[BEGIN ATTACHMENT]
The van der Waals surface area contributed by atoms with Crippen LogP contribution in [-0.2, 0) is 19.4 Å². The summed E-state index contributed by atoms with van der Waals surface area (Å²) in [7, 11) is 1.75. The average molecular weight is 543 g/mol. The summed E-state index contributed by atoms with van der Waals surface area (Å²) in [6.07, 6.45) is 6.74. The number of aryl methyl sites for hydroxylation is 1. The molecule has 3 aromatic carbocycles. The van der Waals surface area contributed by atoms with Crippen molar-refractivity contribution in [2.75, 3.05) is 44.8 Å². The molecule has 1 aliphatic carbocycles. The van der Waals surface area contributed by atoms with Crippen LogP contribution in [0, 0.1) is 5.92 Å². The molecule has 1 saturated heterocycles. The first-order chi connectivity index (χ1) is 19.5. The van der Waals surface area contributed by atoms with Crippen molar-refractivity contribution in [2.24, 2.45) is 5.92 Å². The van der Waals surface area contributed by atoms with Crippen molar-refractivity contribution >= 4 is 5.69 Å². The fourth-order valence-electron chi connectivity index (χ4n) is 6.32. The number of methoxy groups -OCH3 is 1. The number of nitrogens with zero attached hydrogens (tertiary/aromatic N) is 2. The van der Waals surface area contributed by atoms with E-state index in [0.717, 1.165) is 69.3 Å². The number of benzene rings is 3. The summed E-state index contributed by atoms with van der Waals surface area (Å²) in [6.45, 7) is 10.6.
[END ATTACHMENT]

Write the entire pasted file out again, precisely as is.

The van der Waals surface area contributed by atoms with Crippen LogP contribution in [-0.2, 0) is 19.4 Å². The summed E-state index contributed by atoms with van der Waals surface area (Å²) in [7, 11) is 1.75. The average molecular weight is 543 g/mol. The summed E-state index contributed by atoms with van der Waals surface area (Å²) in [6.07, 6.45) is 6.74. The number of aryl methyl sites for hydroxylation is 1. The molecule has 3 aromatic carbocycles. The van der Waals surface area contributed by atoms with Crippen molar-refractivity contribution in [2.75, 3.05) is 44.8 Å². The molecule has 1 aliphatic carbocycles. The van der Waals surface area contributed by atoms with Crippen LogP contribution in [0, 0.1) is 5.92 Å². The molecule has 1 saturated heterocycles. The first-order chi connectivity index (χ1) is 19.5. The van der Waals surface area contributed by atoms with Crippen molar-refractivity contribution in [2.24, 2.45) is 5.92 Å². The van der Waals surface area contributed by atoms with Crippen molar-refractivity contribution >= 4 is 5.69 Å². The fourth-order valence-electron chi connectivity index (χ4n) is 6.32. The number of methoxy groups -OCH3 is 1. The number of nitrogens with zero attached hydrogens (tertiary/aromatic N) is 2. The van der Waals surface area contributed by atoms with E-state index in [0.717, 1.165) is 69.3 Å². The number of benzene rings is 3. The summed E-state index contributed by atoms with van der Waals surface area (Å²) in [6.45, 7) is 10.6.